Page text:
Difference between revisions of "Limerence"

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In 1979, the term limerence was coined by American [[psychologist]] [[Dorothy Tennov]], which appeared as part of her book title ''Love and Limerence: The Experience of Being in Love''. The concept had evolved form her work during the mid-1960s, when Tennov had interviewed over 500 people on the topic of love.<ref name="Love and Limerence">Tennov, Dorothy (1999). Love and Limerence: the Experience of Being in Love. Scarborough House. ISBN 978-0-8128-6286-7.</ref>
 
In 1979, the term limerence was coined by American [[psychologist]] [[Dorothy Tennov]], which appeared as part of her book title ''Love and Limerence: The Experience of Being in Love''. The concept had evolved form her work during the mid-1960s, when Tennov had interviewed over 500 people on the topic of love.<ref name="Love and Limerence">Tennov, Dorothy (1999). Love and Limerence: the Experience of Being in Love. Scarborough House. ISBN 978-0-8128-6286-7.</ref>
  
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==Meaning according to attachment theory==
 
Limerence is not exclusively sexual. It has been defined in terms of its potentially inspirational effects and relation to [[attachment theory]]. It has been described as being "an involuntary potentially inspiring state of adoration and attachment to a limerent object (LO) involving [[Intrusive thought|intrusive]] and obsessive thoughts, feelings and behaviors from euphoria to despair, contingent on perceived emotional reciprocation".<ref>Willmott, Lynn (2012). Love and Limerence: Harness the Limbicbrain. Lathbury House. ISBN 978-1481215312.</ref>
 
Limerence is not exclusively sexual. It has been defined in terms of its potentially inspirational effects and relation to [[attachment theory]]. It has been described as being "an involuntary potentially inspiring state of adoration and attachment to a limerent object (LO) involving [[Intrusive thought|intrusive]] and obsessive thoughts, feelings and behaviors from euphoria to despair, contingent on perceived emotional reciprocation".<ref>Willmott, Lynn (2012). Love and Limerence: Harness the Limbicbrain. Lathbury House. ISBN 978-1481215312.</ref>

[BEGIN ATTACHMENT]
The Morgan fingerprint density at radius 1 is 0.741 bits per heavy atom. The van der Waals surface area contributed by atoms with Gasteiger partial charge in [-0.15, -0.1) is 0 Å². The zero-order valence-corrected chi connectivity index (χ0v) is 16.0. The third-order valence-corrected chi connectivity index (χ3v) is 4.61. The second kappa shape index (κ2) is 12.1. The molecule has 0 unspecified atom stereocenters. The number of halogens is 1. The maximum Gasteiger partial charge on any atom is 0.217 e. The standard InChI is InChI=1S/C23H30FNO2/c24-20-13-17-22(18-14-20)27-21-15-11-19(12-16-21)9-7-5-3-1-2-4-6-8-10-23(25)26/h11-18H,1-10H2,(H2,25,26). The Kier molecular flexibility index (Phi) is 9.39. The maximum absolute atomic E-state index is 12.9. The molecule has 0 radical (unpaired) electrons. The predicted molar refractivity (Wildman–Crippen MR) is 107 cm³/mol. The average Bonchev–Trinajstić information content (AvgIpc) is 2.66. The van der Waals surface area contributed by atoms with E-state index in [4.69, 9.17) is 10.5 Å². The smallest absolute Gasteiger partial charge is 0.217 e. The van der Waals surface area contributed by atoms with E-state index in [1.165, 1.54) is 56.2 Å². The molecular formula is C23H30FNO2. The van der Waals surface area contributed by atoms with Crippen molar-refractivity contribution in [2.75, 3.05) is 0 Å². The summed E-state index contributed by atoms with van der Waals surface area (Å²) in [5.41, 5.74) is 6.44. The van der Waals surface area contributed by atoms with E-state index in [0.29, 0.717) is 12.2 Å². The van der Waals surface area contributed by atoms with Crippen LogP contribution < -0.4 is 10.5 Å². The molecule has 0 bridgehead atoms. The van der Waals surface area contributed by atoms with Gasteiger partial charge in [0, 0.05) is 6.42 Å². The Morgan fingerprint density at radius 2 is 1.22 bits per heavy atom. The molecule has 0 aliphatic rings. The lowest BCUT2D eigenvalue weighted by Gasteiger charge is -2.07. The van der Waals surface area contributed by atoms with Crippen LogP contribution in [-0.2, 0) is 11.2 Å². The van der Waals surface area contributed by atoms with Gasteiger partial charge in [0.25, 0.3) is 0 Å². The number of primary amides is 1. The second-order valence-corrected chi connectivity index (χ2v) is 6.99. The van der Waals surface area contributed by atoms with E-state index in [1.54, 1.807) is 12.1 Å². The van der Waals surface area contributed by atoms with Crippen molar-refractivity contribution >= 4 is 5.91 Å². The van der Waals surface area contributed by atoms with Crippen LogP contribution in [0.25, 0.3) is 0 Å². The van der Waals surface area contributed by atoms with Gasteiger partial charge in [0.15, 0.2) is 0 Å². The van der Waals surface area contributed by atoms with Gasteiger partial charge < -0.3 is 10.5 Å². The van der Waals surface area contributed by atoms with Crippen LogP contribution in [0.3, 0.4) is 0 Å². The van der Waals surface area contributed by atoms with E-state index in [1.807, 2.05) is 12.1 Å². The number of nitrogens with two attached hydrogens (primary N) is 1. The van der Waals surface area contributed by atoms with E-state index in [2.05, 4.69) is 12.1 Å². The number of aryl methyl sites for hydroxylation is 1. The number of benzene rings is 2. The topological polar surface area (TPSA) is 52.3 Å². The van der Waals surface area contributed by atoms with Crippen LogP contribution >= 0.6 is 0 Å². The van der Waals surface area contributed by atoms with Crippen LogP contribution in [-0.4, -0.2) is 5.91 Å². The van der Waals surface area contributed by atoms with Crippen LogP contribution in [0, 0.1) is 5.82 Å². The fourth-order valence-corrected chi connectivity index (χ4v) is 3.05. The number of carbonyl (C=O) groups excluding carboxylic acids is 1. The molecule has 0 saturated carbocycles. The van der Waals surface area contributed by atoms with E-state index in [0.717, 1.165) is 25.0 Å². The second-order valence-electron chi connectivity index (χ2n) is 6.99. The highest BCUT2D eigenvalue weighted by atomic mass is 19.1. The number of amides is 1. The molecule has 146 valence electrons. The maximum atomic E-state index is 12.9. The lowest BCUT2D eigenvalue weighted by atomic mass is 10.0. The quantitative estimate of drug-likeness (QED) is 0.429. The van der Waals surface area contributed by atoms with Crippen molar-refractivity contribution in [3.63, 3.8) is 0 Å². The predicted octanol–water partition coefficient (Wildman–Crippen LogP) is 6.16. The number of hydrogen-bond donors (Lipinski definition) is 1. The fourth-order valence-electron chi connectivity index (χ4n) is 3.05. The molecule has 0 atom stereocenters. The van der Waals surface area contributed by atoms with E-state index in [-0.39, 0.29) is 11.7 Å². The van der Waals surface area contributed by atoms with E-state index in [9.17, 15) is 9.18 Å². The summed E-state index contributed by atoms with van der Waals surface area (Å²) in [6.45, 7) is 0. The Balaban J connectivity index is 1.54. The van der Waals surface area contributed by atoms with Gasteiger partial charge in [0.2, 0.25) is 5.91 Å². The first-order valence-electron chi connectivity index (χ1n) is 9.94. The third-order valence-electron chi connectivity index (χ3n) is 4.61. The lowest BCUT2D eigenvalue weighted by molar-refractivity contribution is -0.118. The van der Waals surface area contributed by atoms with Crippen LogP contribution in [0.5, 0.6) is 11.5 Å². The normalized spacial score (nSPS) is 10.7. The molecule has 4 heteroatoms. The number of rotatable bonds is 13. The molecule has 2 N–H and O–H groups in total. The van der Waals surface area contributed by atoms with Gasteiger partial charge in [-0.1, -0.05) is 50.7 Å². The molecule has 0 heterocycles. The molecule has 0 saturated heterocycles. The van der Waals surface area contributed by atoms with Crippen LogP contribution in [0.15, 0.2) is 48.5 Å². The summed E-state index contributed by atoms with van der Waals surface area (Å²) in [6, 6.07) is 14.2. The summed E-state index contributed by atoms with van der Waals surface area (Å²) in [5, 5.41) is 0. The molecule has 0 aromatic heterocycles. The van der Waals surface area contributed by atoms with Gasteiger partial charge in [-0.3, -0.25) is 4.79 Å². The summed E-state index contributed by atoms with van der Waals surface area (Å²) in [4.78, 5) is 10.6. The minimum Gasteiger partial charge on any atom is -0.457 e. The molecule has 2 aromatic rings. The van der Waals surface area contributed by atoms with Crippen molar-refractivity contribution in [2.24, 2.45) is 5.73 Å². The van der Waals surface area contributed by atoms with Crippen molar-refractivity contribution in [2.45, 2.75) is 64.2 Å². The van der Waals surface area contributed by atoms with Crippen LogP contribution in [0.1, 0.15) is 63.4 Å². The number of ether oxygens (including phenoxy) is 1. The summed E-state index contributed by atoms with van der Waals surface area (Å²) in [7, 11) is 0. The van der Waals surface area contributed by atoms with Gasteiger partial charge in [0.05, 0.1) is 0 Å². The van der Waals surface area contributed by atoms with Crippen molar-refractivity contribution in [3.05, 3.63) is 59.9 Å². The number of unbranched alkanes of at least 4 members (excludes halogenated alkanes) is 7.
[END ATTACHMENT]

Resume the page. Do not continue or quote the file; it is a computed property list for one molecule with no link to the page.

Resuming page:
Revision as of 23:19, 7 October 2019

Limerence is a term coined by American psychologist Dorothy Tennov. It is not the same as the concept of infatuation. Compared to infatuation, limerence is longer-term and more similar to the kind of intense mental attachment that a mother may have for her child (Wilson 2019).[1]

According to American relationship coach Lee Wilson, limerence could also occur between a person in a stable relationship with another person outside of the long-term relationship.[1]

In a limerent fantasy, every detail is passionately desired actually to take place.[1] Limerence is considered to be much more intense than simple infatuation or sexual arousal.

Origin of term

In 1979, the term limerence was coined by American psychologist Dorothy Tennov, which appeared as part of her book title Love and Limerence: The Experience of Being in Love. The concept had evolved form her work during the mid-1960s, when Tennov had interviewed over 500 people on the topic of love.[2]

Meaning according to attachment theory

Limerence is not exclusively sexual. It has been defined in terms of its potentially inspirational effects and relation to attachment theory. It has been described as being "an involuntary potentially inspiring state of adoration and attachment to a limerent object (LO) involving intrusive and obsessive thoughts, feelings and behaviors from euphoria to despair, contingent on perceived emotional reciprocation".[3]

References

  1. ^ a b c Wilson, Lee. What is limerence? April 9, 2019.
  2. ^ Tennov, Dorothy (1999). Love and Limerence: the Experience of Being in Love. Scarborough House. ISBN 978-0-8128-6286-7.
  3. ^ Willmott, Lynn (2012). Love and Limerence: Harness the Limbicbrain. Lathbury House. ISBN 978-1481215312.

External links